How to cook like an Italian


What exactly is Polenta you ask? If you are Sicilian, like me, you never had it growing up, but now it is hard to avoid.

It is a food commonly prepared in northern Italy and with the invention of the instant kind, it has become one of the easiest comfort foods you can make in a jiffy. Polenta is ground cornmeal but was originally comprised of ground chestnut or farro, and dates back to the days of the Roman empire.  It has at times been considered peasant food (think of Oliver eating porridge in a bowl) because it is so inexpensive and yields a great volume of mushy, stick-to-your-ribs deliciousness, but modern chefs have found a way to glamorize it.  Slow cooking polenta can take an hour or more to cook, with constant love and attention and stirring at the stovetop.  You never want to leave this polenta alone or it will burn or curdle, however you can now find the instant kind (think of instant oatmeal versus slow-cooking-instant isn’t so bad is it?) and have your basic polenta in a serving dish inside of five minutes.

Polenta is a great alternative to rice, short pastas or gnocchi.  You can cook it quickly and serve as a side dish or you can spread it out into a pie plate, chill it then bake it to warm it up and cut it into triangles as you would a slice of pie, served warm with a topping.  Rachael often uses the quick cooking type in her 30 Minute Meals.  Here are a few of her recipes to try:

Sausage-Stuffed Chicken Breasts with Marsala and Cranberry-Orange Polenta (pictured up top)


  • 4 skinless, boneless chicken breast halves
  • 2 sprigs rosemary, finely chopped
  • 1 pound hot or sweet bulk Italian sausage, or 4 links, casings discarded
  • 2 tablespoons extra-virgin olive oil (EVOO)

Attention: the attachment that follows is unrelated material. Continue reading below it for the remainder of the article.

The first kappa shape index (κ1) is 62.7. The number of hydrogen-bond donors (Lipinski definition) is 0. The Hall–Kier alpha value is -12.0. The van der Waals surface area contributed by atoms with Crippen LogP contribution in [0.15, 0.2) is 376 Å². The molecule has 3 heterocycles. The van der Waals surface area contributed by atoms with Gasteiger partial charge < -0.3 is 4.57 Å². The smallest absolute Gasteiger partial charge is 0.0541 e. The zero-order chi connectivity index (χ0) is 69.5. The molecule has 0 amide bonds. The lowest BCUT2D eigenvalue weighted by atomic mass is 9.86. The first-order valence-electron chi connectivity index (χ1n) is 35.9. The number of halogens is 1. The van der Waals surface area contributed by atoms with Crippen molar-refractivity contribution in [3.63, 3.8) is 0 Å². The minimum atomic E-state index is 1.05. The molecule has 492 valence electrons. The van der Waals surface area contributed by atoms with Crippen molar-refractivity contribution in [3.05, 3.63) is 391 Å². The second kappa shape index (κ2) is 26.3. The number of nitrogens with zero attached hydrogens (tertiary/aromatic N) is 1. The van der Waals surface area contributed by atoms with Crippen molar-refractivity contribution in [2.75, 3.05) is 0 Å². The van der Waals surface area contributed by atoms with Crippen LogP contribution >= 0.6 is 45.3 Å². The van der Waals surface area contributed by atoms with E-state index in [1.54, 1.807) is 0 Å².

• 2 cups chicken broth
  • 1/2 cup dried sweetened cranberries
  • Grated peel of 1 orange, plus 4 round slices
  • 1 cup milk
  • 3/4 cup instant polenta
  • 2/3 cup grated Parmigiano-Reggiano cheese (a couple of handfuls)
  • 4 tablespoons butter
  • 1/2 cup Marsala wine

Preheat the oven to 400°. Cut a slit in the side of each chicken breast without slicing all the way through, then open up like a book. Gently pound out the chicken 1/8 inch thick. Season both sides with salt, pepper and the rosemary. Top each breast with 1/4 pound sausage, form into a log and roll up the breast around the sausage.

In an ovenproof skillet, heat the EVOO, 2 turns of the pan, over medium-high heat. Place the chicken in the pan seam side down and cook, turning, until browned all over, 5 minutes. Transfer the skillet to the oven and bake until cooked through, 25 minutes.

Meanwhile, in a medium saucepan, bring the chicken broth, cranberries and orange peel to a boil over medium-high heat. Lower the heat and simmer for 5 minutes. Stir in the milk and return to a boil. Whisk in the polenta and cook, whisking, until thickened, about 5 minutes. Turn off the heat and whisk in the cheese and 2 tablespoons butter; season with salt and pepper.

Transfer the chicken to a plate. Place the skillet over medium heat and stir in the marsala, scraping up any browned bits from the bottom of the pan. Add the orange slices. Add the remaining 2 tablespoons butter and swirl the pan to combine.

To serve, slice the chicken on an angle and fan out on dinner plates. Spoon the marsala sauce and orange slices on top. Serve with the polenta.

Orange-Balsamic Chicken with Asparagus, Green Beans and Polenta (pictured above)

  • 4 pieces skinless, boneless chicken breast